- Alexandrite from the Ural Mountains in Russia is green by daylight and red by incandescent light.
- The mineral chrysoberyl is found in transparent yellow to greenish yellow color, but only two varieties are widely known as gemstones: cat’s eye and alexandrite.
- Because of their rarity and the color change capability, "ideal" alexandrite gems are some of the most expensive in the world.
- Alexandrite is the extremely rare variety of the mineral chrysoberyl that actually changes color from green, in daylight, to red, in incandescent light.
- Synthetic alexandrite is used as an active laser medium. Alexandrite laser crystals tend to be round, with a pale brown tint.
- It was discovered in 1830 in Czarist Russia. Since the old Russian imperial colors are red and green it was named after Czar Alexander II on the occasion of his birthday.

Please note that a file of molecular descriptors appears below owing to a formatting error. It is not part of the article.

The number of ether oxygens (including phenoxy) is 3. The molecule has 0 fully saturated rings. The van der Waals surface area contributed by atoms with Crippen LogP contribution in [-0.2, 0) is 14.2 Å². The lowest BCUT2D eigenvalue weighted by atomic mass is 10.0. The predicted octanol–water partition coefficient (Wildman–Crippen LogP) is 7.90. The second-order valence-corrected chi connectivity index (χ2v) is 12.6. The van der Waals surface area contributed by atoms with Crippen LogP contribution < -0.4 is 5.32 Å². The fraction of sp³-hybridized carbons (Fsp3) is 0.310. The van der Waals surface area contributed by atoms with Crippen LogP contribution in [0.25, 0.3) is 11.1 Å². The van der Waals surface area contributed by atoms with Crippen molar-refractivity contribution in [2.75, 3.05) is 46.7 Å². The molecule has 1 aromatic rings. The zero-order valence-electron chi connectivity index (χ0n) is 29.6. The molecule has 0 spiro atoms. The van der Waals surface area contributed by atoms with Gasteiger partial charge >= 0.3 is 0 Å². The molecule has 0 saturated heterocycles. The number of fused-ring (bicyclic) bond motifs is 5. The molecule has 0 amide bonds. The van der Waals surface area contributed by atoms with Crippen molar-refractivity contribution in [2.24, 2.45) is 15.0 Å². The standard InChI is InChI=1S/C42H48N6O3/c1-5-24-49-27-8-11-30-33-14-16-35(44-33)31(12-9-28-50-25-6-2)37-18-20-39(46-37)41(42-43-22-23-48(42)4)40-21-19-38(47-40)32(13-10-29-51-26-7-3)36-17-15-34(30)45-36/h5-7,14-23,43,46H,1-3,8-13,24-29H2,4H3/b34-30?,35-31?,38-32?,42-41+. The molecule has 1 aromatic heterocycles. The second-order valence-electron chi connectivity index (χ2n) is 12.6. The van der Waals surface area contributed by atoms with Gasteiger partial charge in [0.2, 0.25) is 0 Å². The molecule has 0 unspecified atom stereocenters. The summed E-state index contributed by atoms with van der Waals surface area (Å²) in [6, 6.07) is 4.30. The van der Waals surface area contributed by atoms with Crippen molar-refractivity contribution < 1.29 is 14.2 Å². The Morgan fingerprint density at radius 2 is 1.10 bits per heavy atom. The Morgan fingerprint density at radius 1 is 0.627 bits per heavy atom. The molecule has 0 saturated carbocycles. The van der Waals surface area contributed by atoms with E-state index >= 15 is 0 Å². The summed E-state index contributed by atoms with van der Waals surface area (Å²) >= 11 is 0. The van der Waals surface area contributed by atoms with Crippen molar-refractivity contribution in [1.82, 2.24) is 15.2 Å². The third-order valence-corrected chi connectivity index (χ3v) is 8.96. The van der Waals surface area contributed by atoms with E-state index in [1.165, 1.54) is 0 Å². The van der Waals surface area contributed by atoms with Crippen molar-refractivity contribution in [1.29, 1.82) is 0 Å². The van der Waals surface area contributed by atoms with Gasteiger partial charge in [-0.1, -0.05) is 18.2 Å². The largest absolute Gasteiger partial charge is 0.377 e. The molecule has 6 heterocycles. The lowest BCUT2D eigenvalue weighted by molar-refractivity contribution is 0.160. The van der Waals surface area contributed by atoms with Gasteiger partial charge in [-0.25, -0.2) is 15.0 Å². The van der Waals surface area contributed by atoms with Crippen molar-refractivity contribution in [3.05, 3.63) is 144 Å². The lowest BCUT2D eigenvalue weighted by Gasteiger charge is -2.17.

- Alexandrite alternates with pearl and moonstone as the birthstone for the month of June.
- Alexandrite can be found in jewels of this period. Master gemologist George Kunz of Tiffany was a fan of alexandrite and the company produced rings featuring fine alexandrite in the late nineteenth and early twentieth century, including some set in platinum in the twenties. Victorian jewelry from England also features sets of small alexandrites.
- According to a widely popular but controversial story, alexandrite was discovered by the Finnish mineralogist Nils Gustaf Nordenskiöld, (1792–1866) on the tsarevitch Alexander's sixteenth birthday on April 17, 1834 and named alexandrite in honor of the future Tsar Alexander II of Russia.